- the potential investor is an “accredited investor” as defined in Rule 501 of Regulation D or the Finder has a reasonable belief that the potential investor is an “accredited investor”;
- the Finder provides services pursuant to a written agreement with the issuer that includes a description of the services provided and associated compensation;
- the Finder is not an associated person of a broker-dealer; and
- the Finder is not subject to statutory disqualification, as that term is defined in Section 3(a)(39) of the Exchange Act, at the time of his or her participation.
A Finder could not rely on this proposed exemption to engage in broker activity beyond the scope of the proposed exemption. Among other things, a Finder could not rely on this proposed exemption to facilitate a registered offering, a resale of securities, or the sale of securities to investors that are not accredited investors or that the Finder does not have a reasonable belief are accredited investors.
Further, a Finder could not (i) be involved in structuring the transaction or negotiating the terms of the offering; (ii) handle customer funds or securities or bind the issuer or investor; (iii) participate in the preparation of any sales materials; (iv) perform any independent analysis of the sale; (v) engage in any “due diligence” activities; (vi) assist or provide financing for such purchases; or (vii) provide advice as to the valuation or financial advisability of the investment.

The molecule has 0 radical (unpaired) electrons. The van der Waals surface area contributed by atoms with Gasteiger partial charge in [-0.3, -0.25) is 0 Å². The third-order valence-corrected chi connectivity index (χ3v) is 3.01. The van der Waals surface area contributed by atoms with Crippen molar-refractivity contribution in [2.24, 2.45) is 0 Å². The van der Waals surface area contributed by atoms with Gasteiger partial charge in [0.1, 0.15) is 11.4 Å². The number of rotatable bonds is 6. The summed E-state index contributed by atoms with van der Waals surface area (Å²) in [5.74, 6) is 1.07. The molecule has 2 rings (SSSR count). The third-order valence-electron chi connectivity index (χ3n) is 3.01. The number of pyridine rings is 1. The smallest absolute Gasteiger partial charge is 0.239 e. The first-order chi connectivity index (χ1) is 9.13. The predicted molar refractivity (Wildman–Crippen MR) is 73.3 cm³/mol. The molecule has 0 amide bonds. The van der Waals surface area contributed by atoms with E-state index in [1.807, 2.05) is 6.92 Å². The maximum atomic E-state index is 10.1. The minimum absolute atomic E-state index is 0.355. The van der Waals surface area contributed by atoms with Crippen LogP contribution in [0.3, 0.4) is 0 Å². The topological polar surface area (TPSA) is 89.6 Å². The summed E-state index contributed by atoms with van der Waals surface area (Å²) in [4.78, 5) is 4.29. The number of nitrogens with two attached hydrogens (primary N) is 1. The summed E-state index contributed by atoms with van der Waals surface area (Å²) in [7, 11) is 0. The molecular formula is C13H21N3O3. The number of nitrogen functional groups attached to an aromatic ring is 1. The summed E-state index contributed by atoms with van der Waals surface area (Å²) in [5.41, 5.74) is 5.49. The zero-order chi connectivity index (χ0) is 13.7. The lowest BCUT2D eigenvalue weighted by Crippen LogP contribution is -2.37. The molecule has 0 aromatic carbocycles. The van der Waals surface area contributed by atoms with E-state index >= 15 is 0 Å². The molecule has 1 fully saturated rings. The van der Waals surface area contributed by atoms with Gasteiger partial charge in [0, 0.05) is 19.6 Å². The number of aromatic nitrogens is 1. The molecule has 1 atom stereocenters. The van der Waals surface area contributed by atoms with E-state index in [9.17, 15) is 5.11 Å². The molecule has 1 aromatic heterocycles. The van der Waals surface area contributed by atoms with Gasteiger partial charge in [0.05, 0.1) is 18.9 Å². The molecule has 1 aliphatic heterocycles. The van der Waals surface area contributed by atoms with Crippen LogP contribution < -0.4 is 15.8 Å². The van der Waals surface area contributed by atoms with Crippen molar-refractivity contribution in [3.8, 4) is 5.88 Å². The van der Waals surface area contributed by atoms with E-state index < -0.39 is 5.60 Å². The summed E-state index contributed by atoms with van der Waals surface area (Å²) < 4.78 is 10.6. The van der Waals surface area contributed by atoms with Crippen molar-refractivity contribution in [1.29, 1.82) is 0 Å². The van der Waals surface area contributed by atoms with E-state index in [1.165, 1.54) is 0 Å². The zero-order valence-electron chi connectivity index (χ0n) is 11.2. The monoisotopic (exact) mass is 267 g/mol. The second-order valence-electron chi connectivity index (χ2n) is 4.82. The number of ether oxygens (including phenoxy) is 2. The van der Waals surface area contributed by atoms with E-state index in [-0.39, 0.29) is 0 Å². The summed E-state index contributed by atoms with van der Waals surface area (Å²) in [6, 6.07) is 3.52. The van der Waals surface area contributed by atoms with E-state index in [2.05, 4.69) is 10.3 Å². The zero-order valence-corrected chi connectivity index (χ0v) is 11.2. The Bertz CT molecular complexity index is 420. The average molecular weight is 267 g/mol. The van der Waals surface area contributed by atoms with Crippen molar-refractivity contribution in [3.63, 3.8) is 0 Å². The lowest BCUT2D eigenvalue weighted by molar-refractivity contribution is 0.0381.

Because Tier II Finders could participate in a wider range of activity and have the potential to engage in more offerings with issuers and investors, the Commission has proposed additional, heightened requirements.
A Tier II Finder wishing to rely on the proposed exemption would need to satisfy certain disclosure requirements and other conditions. These disclosure requirements, which include a requirement that the Tier II Finder provide appropriate disclosures of the Tier II Finder’s role and compensation, must be made prior to or at the time of the solicitation.
Further, the Tier II Finder must obtain from the investor, prior to or at the time of any investment in the issuer’s securities, a dated written acknowledgment of receipt of the required disclosures.
The SEC will be accepting commentary and opinion through November 7, 2020. I cannot urge you strongly enough to submit your affirmation that this exemption must be passed. The proposed Finder’s Exemption opens up a wide world of new opportunities to expand the scope and reach of your life settlement business.
If passed, the Exemption will enable those without a securities license, under certain caveats, to participate in the private capital markets with accredited investors and receive Transaction-Based-Compensation.
The SEC’s tact to remove the barriers-to-entry for the non-licensed community to assist smaller private securities issuers raise capital will be a boon for the life settlement and other industries.
Millions of life insurance licensed agents, otherwise financially astute and well-connected individuals may soon be able to monetize their networks and abilities to distribute Senior Life Settlement Alternative Investments in the private securities market.
For more on the proposed legislation, please visit the links below.